(NEW YORK) — According to a new study, teenagers who struggle to connect with their peers often struggle to make friends and avoid problems later in life, according to a new study.
Researchers at the University of Virginia published the results of the study in the journal Child Development.
Joseph P. Allen, Hugh P. Kelly Distinguished Professor at the University of Virginia, led the study. “Overall, we found that teens face a high-wire act with their peers,” said Allen. “They need to establish strong, positive connections with them while at the same time establishing independence in resisting deviant peer influences. Those who don’t manage this have significant problems as much as a decade later.”
The study followed approximately 150 teens for 10 years in order to determine whether there were long-term impacts to peer struggles during the adolescent years. The study found that there were long-terms effects, including difficulty managing disagreements in romantic relationships.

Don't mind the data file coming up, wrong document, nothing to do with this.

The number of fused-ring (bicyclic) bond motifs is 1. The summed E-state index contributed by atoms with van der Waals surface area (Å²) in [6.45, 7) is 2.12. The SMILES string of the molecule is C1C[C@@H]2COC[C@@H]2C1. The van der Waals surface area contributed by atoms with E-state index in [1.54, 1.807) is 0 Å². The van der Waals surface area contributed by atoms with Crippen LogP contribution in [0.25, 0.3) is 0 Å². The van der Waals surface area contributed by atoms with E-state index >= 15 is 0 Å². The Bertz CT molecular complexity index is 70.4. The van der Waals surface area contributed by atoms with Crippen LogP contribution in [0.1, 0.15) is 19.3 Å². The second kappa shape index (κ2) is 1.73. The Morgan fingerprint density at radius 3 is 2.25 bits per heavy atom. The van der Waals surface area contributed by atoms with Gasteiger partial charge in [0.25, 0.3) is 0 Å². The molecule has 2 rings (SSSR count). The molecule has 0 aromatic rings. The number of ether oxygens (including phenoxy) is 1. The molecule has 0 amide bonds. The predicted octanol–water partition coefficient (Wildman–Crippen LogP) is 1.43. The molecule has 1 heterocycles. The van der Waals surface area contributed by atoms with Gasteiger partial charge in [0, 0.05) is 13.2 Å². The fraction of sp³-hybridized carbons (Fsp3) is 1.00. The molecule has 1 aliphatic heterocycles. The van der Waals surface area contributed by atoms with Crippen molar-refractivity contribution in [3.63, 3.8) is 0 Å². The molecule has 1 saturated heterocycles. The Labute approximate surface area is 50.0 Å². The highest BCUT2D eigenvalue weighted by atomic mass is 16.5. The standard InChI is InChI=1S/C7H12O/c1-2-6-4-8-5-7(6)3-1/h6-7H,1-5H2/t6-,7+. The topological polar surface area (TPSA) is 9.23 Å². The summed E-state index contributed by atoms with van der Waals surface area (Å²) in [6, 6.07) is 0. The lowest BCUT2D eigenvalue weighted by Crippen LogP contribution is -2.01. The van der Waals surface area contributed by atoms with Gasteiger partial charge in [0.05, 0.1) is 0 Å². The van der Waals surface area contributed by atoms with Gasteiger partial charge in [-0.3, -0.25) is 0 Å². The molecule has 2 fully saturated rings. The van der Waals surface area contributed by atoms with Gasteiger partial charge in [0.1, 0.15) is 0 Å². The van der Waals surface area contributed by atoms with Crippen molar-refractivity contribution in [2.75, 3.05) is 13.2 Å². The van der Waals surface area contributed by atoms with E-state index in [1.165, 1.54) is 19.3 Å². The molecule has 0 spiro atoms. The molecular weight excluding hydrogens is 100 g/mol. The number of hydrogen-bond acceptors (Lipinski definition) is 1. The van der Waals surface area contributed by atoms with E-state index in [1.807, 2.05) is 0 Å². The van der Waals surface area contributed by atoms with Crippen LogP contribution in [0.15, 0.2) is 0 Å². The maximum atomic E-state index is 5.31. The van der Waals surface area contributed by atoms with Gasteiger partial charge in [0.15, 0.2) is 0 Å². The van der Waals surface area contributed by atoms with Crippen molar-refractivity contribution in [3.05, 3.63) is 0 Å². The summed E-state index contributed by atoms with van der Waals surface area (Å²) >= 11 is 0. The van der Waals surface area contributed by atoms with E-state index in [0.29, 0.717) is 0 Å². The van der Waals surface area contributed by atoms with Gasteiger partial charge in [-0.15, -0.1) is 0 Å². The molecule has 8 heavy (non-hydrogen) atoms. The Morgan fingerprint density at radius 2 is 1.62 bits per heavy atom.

Additionally, the study showed that teens who were involved in minor forms of deviance were at higher risk of alcohol and substance use and illegal behavior later in life.
According to the study, teens who managed to connect with others while still standing up for themselves and “becoming their own persons” were rated as the most competent overall by age 23.
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